© NEUE VISIONEN Filmverleih GmbH

Lieber Leben (Patients)
France 2016

Opening 14 Dec 2017

Directed by: Grand Corps Malade, Mehdi Idir
Writing credits: Grand Corps Malade, Fadette Drouard
Principal actors: Pablo Pauly, Soufiane Guerrab, Moussa Mansaly, Nailia Harzoune, Franck Falise

Benjamin’s (Pauly) grand plans for a future in the world of sports come to an abrupt end when an accident sends him to the hospital, more or less paralyzed from the neck down. The male nurse Jean-Marie (Alban Ivanov) talks to him in the third person, “Does he want a blanket now?” Slowly he can wiggle his left big toe and about a year later (or 30 minutes into the film), he as recovered sufficiently to sit in a wheel chair, leave his sickroom and race around the hospital in the company of others in the same situation: Faride (Geurrab), Steeve (Falise), and Toussaint (Mansaly).They have been in this rehabilitation center for a long time, with little hope of any future normal life. Still, they cope masterfully, no deep depression here. They discuss other patients, listen to Bob Marley music, and even escape into the woods on a wild trip. They eat lunch together in the center’s cafeteria. Try to pass the salt when you sit paralyzed in a wheelchair. Ben and Samia (Harzoune) exchange loving glances.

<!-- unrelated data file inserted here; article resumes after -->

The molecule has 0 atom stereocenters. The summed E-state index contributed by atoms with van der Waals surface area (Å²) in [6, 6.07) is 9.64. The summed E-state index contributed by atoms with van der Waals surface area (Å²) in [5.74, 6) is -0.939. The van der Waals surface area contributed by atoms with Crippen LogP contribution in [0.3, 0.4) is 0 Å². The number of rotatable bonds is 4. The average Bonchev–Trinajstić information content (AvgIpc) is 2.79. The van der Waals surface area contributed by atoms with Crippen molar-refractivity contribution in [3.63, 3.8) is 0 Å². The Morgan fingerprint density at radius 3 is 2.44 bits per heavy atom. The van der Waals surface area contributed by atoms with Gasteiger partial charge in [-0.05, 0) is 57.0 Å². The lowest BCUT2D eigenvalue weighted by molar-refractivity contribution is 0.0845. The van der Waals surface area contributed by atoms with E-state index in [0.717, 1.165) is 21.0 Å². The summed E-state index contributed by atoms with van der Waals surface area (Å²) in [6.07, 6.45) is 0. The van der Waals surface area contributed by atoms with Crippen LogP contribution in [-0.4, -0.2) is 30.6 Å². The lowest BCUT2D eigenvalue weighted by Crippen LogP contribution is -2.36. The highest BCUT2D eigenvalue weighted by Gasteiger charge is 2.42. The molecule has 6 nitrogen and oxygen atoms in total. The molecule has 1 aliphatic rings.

We experience life from Benjamin’s perspective: look at the ceiling for hours, strain to talk on the phone, and pee without privacy. At the same time, we realize that handicapped people are also normal human beings with wishes and goals. Director Grand Corps Malade began his career as a hugely successful hip hop singer in France. A false jump into a swimming pool changed his life and he renamed himself (originally Fabien Marsaud) Grand Corps Malade or “big sick body.” He slowly recovered, and now walks with a cane. He was always interested in words and participated in Poetry Slams in France; he began composing music to go with his poetry and now his albums are tops on the French charts. No idea is too difficult to materialize for this multitalented, now 40-year-old; he wrote a book, Patient, about his own experience, which then led to a script and a film. Many of the film’s characters and events are based on this true experience and were filmed in his former rehabilitation center. His co-director Mehdi Idir is the same age, also from France; he started as a hip-hop dancer, began making videos, then a documentary about hip hop. This is the first feature film for both directors and it is hugely successful. I went out of the cinema with a smile on my face; now I “see” handicapped people with different eyes and, hopefully, much more understanding and respect. (Becky Tan)

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